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ESA signs contract for Ariane 5 rocket enhancements

Posted: December 21, 2009

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The European Space Agency has awarded a contract to the maker of the Ariane 5 rocket for early development of a new upper stage to increase the launcher's capacity.

The Vinci engine. Credit: EADS Astrium
The contract covers the development of a more powerful version of the rocket with a new upper stage and upgraded avionics and software. The enhancements are part of the Ariane 5 Midlife Evolution program.

Astrium says the contract is worth more than $200 million over the next two years.

The upper stage will be powered by a new Vinci engine capable of restarting several times to optimize communications satellite launches to geosynchronous transfer orbit. Officials say the new Ariane 5 configuration could be in commercial service by 2017.

The Ariane 5 rocket has flown 49 times since an ill-fated debut launch in 1996, accumulating a record of 35 straight successes since 2003. Earlier versions of the Ariane have been operational since 1979.

"This contract marks a new era for Astrium," said Alain Charmeau, CEO of Astrium Space Transportation. "It's a strong vote of confidence in our abilities that, moreover, comes just as we are about to celebrate the 30th anniversary of the very first Ariane launch on (Dec. 24, 1979). We are all set for another 30 years or more of technological advancements and market success."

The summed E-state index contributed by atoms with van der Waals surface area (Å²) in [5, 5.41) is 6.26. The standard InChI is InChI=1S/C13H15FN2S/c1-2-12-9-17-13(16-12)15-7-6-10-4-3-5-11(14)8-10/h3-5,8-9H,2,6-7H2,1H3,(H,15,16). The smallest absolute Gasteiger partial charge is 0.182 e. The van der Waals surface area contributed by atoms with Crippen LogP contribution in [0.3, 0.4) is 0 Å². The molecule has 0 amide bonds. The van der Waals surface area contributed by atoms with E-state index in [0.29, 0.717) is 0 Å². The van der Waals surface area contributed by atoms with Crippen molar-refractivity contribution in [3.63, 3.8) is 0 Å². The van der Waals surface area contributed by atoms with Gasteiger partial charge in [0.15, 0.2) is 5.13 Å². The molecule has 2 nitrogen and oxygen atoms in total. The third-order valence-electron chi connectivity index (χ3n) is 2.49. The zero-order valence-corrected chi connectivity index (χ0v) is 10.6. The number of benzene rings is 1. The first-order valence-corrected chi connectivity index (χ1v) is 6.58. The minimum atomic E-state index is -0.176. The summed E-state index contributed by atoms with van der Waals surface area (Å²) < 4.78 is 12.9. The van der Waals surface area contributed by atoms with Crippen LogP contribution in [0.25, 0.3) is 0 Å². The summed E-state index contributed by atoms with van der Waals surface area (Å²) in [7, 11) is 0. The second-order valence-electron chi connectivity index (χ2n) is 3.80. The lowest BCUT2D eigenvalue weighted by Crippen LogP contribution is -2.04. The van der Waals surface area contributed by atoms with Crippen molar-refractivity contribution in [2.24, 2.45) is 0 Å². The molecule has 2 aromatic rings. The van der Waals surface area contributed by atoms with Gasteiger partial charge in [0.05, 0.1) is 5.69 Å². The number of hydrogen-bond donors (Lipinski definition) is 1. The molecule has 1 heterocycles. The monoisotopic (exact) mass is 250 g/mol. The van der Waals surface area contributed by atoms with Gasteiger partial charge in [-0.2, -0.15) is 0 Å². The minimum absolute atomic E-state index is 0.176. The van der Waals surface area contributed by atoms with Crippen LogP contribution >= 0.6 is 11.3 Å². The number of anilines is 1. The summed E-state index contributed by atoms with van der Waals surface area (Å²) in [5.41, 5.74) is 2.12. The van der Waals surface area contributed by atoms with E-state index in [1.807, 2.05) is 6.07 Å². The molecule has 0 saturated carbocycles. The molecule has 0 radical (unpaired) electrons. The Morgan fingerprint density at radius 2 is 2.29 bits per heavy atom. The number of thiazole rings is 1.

The Vinci would replace the HM7B upper stage engine now flying on the Ariane 5 ECA rocket configuration. The HM7B engine is based on the propulsion system of the Ariane 4 rocket family.

The cryogenic Vinci engine would permit the Ariane 5 rocket to deliver 12 metric tons -- nearly 26,500 pounds -- to geosynchronous transfer orbit. The Ariane 5 ECA's capacity to the same orbit today is 10 metric tons, or about 22,000 pounds.

Arianespace, the rocket's commercial operator, currently launches two communications satellites at a time on the Ariane 5.

The Vinci could also allow the Ariane 5 to deliver cargo directly into geosynchronous orbit, reducing the fuel needed by satellites and extending their useful lives.

Originally scheduled for a maiden flight in 2006, the Vinci engine development program was slowed in 2005 after budget cuts.

ESA is in charge of funding major European launcher development programs and oversees the partnership with Arianespace for commercial flights. The agency is currently evaluating the Ariane 5 Midlife Evolution program and a new launcher to replace the workhorse rocket after 2020.

The ESA Ministerial Council will consider both programs at a meeting next fall.

"We are giving contracts to industry now that we are at the maturation of the project in time for the next Ministerial to make the decision if we move ahead with the evolution of Ariane or not, depending on the situation and the maturity of the technologies," said Antonio Fabrizi, ESA's director of launchers.

The council could decide whether to upgrade the Ariane 5 or focus on development of new vehicle, called the Next-Generation Launcher.

"At the next Ministerial meeting, we shall have to decide on the evolution of Ariane and on the longer term new family of European launchers," Fabrizi said in an October interview.

According to Fabrizi, ESA may look toward a smaller alternative to the Ariane 5 that is better equipped to launch the agency's institutional missions. Only the largest ESA spacecraft launch on the Ariane 5 because of its size.